Boating safety for spring

Coastguard recently successfully rescued the yacht stuck on the beach at Double Island Point, Rainbow Beach

Coastguard recently successfully rescued the yacht stuck on the beach at Double Island Point, Rainbow Beach

A quick glance through our statistics will reveal that the majority of call outs could have been avoided by better preparation before getting the boat on the water.

With the peak boating season underway, now is the time to prepare your boat, starting with mechanical issues such as motor servicing, replacing the impeller, checking the gear oil, changing the fuel filters and cleaning or replacing spark plugs. Several issues have been caused by worn or broken belts and stale or contaminated fuel.

We strongly recommend that you then go on to check your safety equipment. A quick check against the Queensland Recreational Boating and Fishing Guide, will tell you what the minimum requirements are, but there is no need to stop there. If you don’t have one of these booklets, they are available at most chandlery shops, bait and tackle suppliers, or at the Coast Guard base next to the ramp at Tin Can Bay.

Finally, tell somebody where you are going and what time you are expected back. Tell a relative, a friend, or the Coast Guard on 5486 4290 – you do not need to be a member to log on with us.

Ensure you have good communications when you go out. While a mobile phone may be sufficient close to home, there is no substitute for a marine VHF radio on your boat, where you can call us on channels 80, 82 or 16 between 6am and 6pm, 365 days a year.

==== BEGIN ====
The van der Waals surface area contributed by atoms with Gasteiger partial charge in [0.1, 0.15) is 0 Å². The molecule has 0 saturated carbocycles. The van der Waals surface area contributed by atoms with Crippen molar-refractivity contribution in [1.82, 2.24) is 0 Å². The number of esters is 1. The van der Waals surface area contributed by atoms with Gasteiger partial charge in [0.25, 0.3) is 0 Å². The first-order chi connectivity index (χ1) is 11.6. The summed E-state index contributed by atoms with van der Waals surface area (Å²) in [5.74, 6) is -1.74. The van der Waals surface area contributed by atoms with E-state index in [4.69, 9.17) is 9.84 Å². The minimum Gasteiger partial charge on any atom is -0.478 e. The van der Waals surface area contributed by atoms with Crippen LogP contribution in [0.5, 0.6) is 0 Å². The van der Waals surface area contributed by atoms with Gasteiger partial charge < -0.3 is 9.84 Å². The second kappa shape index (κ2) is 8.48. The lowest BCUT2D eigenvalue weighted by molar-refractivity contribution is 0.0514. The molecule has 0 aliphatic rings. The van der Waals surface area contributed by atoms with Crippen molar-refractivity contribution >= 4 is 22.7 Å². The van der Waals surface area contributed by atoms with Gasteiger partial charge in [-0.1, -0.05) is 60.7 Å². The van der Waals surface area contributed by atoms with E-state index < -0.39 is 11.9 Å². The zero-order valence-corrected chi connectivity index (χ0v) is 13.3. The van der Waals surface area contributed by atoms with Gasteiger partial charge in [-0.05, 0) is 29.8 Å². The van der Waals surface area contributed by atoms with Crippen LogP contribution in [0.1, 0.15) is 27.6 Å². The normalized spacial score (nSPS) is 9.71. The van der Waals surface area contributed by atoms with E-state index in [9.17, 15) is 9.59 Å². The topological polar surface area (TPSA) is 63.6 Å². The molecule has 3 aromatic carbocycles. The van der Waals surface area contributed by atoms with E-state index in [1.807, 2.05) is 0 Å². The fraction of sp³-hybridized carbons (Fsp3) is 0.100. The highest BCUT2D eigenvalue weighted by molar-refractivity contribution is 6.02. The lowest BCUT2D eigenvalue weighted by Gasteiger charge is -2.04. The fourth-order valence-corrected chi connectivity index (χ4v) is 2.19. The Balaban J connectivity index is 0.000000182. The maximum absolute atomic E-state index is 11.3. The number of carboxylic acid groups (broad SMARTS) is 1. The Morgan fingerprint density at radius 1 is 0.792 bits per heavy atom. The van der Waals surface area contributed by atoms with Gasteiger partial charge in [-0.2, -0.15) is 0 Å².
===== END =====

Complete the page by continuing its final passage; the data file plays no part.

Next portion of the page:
Your Coast Guard also conducts courses for the public, including First Aid, Bar Crossing, Basic Boat Handling and Marine Radio Licence. Our prices are very competitive and you will benefit from our vast experience and marine know how.

New Waverider Buoy for the Wide Bay Bar 

The Queensland Department of Environment and Science recently commissioned a wave rider buoy for the Wide Bay Bar. After some fine tuning of the signal and aerials by the technicians, live data about wave heights, period between swells and wave direction is now available over the internet.

The Wave Rider Buoy is set just to the east of the bar, and is a roughly spherical device about 1 metre in diameter and is bright yellow. It has a long aerial, and inside contains an accelerometer and some sophisticated equipment to analyse and transmit data. The buoy is located at 25.47.900 South and 153.10.000 East in about 43 metres of water.

To find the website, just search “wave rider buoy wide bay” in your favourite search engine. For an explanation about how to use the graphs, go to the Glossary section to get an explanation of the terms used.

Of course, there is no substitute for checking with Coast Guard Tin Can Bay who may also be able to give you reports from other boaties who have just crossed the bar.

Safe Boating – remember that a lifejacket never spoilt a day on the water.

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